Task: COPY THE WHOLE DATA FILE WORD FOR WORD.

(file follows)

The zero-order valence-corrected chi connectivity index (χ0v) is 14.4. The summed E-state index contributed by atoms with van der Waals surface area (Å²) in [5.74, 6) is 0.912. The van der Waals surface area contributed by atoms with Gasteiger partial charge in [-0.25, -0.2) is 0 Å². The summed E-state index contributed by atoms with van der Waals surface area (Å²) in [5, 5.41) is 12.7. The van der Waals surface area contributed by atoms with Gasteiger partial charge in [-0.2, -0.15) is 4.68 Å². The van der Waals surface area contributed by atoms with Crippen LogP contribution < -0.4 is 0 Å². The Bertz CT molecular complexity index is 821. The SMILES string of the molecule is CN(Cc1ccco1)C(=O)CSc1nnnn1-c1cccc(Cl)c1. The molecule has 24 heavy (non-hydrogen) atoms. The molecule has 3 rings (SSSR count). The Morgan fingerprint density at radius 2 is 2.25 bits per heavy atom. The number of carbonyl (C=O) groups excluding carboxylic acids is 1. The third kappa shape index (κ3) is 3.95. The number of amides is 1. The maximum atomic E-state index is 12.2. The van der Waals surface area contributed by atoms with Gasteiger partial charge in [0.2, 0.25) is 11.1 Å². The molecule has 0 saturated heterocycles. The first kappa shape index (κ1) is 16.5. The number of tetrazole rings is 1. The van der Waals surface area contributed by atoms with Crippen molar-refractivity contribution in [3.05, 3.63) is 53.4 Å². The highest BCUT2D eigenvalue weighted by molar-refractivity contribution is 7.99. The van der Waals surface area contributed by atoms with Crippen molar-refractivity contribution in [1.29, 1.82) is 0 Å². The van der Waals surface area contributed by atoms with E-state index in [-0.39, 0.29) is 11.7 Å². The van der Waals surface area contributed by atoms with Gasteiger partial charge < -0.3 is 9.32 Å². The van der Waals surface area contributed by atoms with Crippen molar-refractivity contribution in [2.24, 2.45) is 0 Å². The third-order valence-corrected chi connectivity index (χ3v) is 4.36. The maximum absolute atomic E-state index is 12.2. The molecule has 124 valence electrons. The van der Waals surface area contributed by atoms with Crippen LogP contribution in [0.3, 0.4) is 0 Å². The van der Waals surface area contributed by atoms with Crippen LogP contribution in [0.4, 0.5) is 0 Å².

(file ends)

The zero-order valence-corrected chi connectivity index (χ0v) is 14.4. The summed E-state index contributed by atoms with van der Waals surface area (Å²) in [5.74, 6) is 0.912. The van der Waals surface area contributed by atoms with Gasteiger partial charge in [-0.25, -0.2) is 0 Å². The summed E-state index contributed by atoms with van der Waals surface area (Å²) in [5, 5.41) is 12.7. The van der Waals surface area contributed by atoms with Gasteiger partial charge in [-0.2, -0.15) is 4.68 Å². The van der Waals surface area contributed by atoms with Crippen LogP contribution < -0.4 is 0 Å². The Bertz CT molecular complexity index is 821. The SMILES string of the molecule is CN(Cc1ccco1)C(=O)CSc1nnnn1-c1cccc(Cl)c1. The molecule has 24 heavy (non-hydrogen) atoms. The molecule has 3 rings (SSSR count). The Morgan fingerprint density at radius 2 is 2.25 bits per heavy atom. The number of carbonyl (C=O) groups excluding carboxylic acids is 1. The third kappa shape index (κ3) is 3.95. The number of amides is 1. The maximum atomic E-state index is 12.2. The van der Waals surface area contributed by atoms with Gasteiger partial charge in [0.2, 0.25) is 11.1 Å². The molecule has 0 saturated heterocycles. The first kappa shape index (κ1) is 16.5. The number of tetrazole rings is 1. The van der Waals surface area contributed by atoms with Crippen molar-refractivity contribution in [3.05, 3.63) is 53.4 Å². The highest BCUT2D eigenvalue weighted by molar-refractivity contribution is 7.99. The van der Waals surface area contributed by atoms with Crippen molar-refractivity contribution in [1.29, 1.82) is 0 Å². The van der Waals surface area contributed by atoms with E-state index in [-0.39, 0.29) is 11.7 Å². The van der Waals surface area contributed by atoms with Gasteiger partial charge < -0.3 is 9.32 Å². The van der Waals surface area contributed by atoms with Crippen molar-refractivity contribution in [2.24, 2.45) is 0 Å². The third-order valence-corrected chi connectivity index (χ3v) is 4.36. The maximum absolute atomic E-state index is 12.2. The molecule has 124 valence electrons. The van der Waals surface area contributed by atoms with Crippen LogP contribution in [0.3, 0.4) is 0 Å². The van der Waals surface area contributed by atoms with Crippen LogP contribution in [0.4, 0.5) is 0 Å².